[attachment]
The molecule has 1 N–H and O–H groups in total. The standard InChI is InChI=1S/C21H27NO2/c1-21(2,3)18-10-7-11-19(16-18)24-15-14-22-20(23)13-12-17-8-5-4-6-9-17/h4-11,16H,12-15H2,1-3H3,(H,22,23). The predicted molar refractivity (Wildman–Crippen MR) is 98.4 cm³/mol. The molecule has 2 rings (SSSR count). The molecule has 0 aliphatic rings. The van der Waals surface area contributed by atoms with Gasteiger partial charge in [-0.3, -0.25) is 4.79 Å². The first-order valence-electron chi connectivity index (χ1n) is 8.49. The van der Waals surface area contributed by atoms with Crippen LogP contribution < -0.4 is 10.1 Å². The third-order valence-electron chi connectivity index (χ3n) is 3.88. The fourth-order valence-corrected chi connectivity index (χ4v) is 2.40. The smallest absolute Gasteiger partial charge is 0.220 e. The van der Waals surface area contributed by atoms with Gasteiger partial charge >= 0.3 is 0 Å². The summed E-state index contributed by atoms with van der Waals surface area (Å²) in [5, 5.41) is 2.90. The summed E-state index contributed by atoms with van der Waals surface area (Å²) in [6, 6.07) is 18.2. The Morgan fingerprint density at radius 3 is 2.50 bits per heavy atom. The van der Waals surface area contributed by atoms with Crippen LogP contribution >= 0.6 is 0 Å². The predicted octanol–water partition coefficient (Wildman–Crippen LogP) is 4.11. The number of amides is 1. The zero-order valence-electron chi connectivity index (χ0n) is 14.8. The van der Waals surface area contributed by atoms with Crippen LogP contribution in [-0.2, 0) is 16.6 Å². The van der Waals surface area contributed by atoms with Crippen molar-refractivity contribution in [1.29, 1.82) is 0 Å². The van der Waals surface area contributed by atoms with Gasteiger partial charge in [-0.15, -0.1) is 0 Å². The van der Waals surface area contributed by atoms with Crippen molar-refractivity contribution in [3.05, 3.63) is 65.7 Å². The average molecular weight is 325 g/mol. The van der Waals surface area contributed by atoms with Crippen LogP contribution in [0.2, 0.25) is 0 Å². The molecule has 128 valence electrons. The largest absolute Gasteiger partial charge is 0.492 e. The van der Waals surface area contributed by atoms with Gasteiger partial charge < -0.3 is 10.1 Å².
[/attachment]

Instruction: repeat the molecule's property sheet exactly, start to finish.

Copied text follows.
The molecule has 1 N–H and O–H groups in total. The standard InChI is InChI=1S/C21H27NO2/c1-21(2,3)18-10-7-11-19(16-18)24-15-14-22-20(23)13-12-17-8-5-4-6-9-17/h4-11,16H,12-15H2,1-3H3,(H,22,23). The predicted molar refractivity (Wildman–Crippen MR) is 98.4 cm³/mol. The molecule has 2 rings (SSSR count). The molecule has 0 aliphatic rings. The van der Waals surface area contributed by atoms with Gasteiger partial charge in [-0.3, -0.25) is 4.79 Å². The first-order valence-electron chi connectivity index (χ1n) is 8.49. The van der Waals surface area contributed by atoms with Crippen LogP contribution < -0.4 is 10.1 Å². The third-order valence-electron chi connectivity index (χ3n) is 3.88. The fourth-order valence-corrected chi connectivity index (χ4v) is 2.40. The smallest absolute Gasteiger partial charge is 0.220 e. The van der Waals surface area contributed by atoms with Gasteiger partial charge >= 0.3 is 0 Å². The summed E-state index contributed by atoms with van der Waals surface area (Å²) in [5, 5.41) is 2.90. The summed E-state index contributed by atoms with van der Waals surface area (Å²) in [6, 6.07) is 18.2. The Morgan fingerprint density at radius 3 is 2.50 bits per heavy atom. The van der Waals surface area contributed by atoms with Crippen LogP contribution >= 0.6 is 0 Å². The predicted octanol–water partition coefficient (Wildman–Crippen LogP) is 4.11. The number of amides is 1. The zero-order valence-electron chi connectivity index (χ0n) is 14.8. The van der Waals surface area contributed by atoms with Crippen LogP contribution in [-0.2, 0) is 16.6 Å². The van der Waals surface area contributed by atoms with Crippen molar-refractivity contribution in [1.29, 1.82) is 0 Å². The van der Waals surface area contributed by atoms with Gasteiger partial charge in [-0.15, -0.1) is 0 Å². The van der Waals surface area contributed by atoms with Crippen molar-refractivity contribution in [3.05, 3.63) is 65.7 Å². The average molecular weight is 325 g/mol. The van der Waals surface area contributed by atoms with Crippen LogP contribution in [0.2, 0.25) is 0 Å². The molecule has 128 valence electrons. The largest absolute Gasteiger partial charge is 0.492 e. The van der Waals surface area contributed by atoms with Gasteiger partial charge < -0.3 is 10.1 Å².